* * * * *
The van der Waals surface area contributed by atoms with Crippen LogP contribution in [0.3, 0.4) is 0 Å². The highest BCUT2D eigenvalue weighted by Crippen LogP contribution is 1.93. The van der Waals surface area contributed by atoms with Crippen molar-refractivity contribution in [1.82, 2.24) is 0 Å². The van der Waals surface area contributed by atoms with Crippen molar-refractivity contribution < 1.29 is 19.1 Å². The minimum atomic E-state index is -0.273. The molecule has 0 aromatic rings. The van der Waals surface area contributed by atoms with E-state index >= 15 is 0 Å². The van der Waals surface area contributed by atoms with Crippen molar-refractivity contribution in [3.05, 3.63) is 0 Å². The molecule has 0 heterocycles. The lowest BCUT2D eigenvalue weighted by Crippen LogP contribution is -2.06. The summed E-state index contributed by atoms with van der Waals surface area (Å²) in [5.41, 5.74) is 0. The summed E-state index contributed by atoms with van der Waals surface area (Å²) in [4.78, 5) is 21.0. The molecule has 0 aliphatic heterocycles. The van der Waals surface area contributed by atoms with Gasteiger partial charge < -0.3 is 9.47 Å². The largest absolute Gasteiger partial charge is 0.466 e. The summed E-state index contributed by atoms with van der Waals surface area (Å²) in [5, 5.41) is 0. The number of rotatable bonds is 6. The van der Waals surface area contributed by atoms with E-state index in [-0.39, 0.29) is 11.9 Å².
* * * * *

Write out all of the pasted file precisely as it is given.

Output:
The van der Waals surface area contributed by atoms with Crippen LogP contribution in [0.3, 0.4) is 0 Å². The highest BCUT2D eigenvalue weighted by Crippen LogP contribution is 1.93. The van der Waals surface area contributed by atoms with Crippen molar-refractivity contribution in [1.82, 2.24) is 0 Å². The van der Waals surface area contributed by atoms with Crippen molar-refractivity contribution < 1.29 is 19.1 Å². The minimum atomic E-state index is -0.273. The molecule has 0 aromatic rings. The van der Waals surface area contributed by atoms with E-state index >= 15 is 0 Å². The van der Waals surface area contributed by atoms with Crippen molar-refractivity contribution in [3.05, 3.63) is 0 Å². The molecule has 0 heterocycles. The lowest BCUT2D eigenvalue weighted by Crippen LogP contribution is -2.06. The summed E-state index contributed by atoms with van der Waals surface area (Å²) in [5.41, 5.74) is 0. The summed E-state index contributed by atoms with van der Waals surface area (Å²) in [4.78, 5) is 21.0. The molecule has 0 aliphatic heterocycles. The van der Waals surface area contributed by atoms with Gasteiger partial charge < -0.3 is 9.47 Å². The largest absolute Gasteiger partial charge is 0.466 e. The summed E-state index contributed by atoms with van der Waals surface area (Å²) in [5, 5.41) is 0. The number of rotatable bonds is 6. The van der Waals surface area contributed by atoms with E-state index in [-0.39, 0.29) is 11.9 Å².